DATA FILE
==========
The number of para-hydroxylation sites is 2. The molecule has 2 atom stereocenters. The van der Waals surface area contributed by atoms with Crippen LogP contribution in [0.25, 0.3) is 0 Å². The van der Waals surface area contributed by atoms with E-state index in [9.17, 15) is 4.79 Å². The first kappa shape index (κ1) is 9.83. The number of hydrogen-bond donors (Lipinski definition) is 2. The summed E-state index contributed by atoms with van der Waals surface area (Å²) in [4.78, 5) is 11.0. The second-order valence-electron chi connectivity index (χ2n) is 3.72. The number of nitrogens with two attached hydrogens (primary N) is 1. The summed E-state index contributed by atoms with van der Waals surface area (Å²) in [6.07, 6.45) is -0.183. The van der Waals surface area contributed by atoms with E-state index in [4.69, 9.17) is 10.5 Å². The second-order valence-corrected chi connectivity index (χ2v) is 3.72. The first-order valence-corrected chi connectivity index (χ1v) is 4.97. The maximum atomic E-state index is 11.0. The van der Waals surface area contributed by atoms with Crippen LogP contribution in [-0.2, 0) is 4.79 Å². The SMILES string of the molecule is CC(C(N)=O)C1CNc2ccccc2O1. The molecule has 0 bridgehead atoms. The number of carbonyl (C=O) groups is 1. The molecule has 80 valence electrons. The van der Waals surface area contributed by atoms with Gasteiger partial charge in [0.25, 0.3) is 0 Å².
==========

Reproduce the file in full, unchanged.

The number of para-hydroxylation sites is 2. The molecule has 2 atom stereocenters. The van der Waals surface area contributed by atoms with Crippen LogP contribution in [0.25, 0.3) is 0 Å². The van der Waals surface area contributed by atoms with E-state index in [9.17, 15) is 4.79 Å². The first kappa shape index (κ1) is 9.83. The number of hydrogen-bond donors (Lipinski definition) is 2. The summed E-state index contributed by atoms with van der Waals surface area (Å²) in [4.78, 5) is 11.0. The second-order valence-electron chi connectivity index (χ2n) is 3.72. The number of nitrogens with two attached hydrogens (primary N) is 1. The summed E-state index contributed by atoms with van der Waals surface area (Å²) in [6.07, 6.45) is -0.183. The van der Waals surface area contributed by atoms with E-state index in [4.69, 9.17) is 10.5 Å². The second-order valence-corrected chi connectivity index (χ2v) is 3.72. The first-order valence-corrected chi connectivity index (χ1v) is 4.97. The maximum atomic E-state index is 11.0. The van der Waals surface area contributed by atoms with Crippen LogP contribution in [-0.2, 0) is 4.79 Å². The SMILES string of the molecule is CC(C(N)=O)C1CNc2ccccc2O1. The molecule has 0 bridgehead atoms. The number of carbonyl (C=O) groups is 1. The molecule has 80 valence electrons. The van der Waals surface area contributed by atoms with Gasteiger partial charge in [0.25, 0.3) is 0 Å².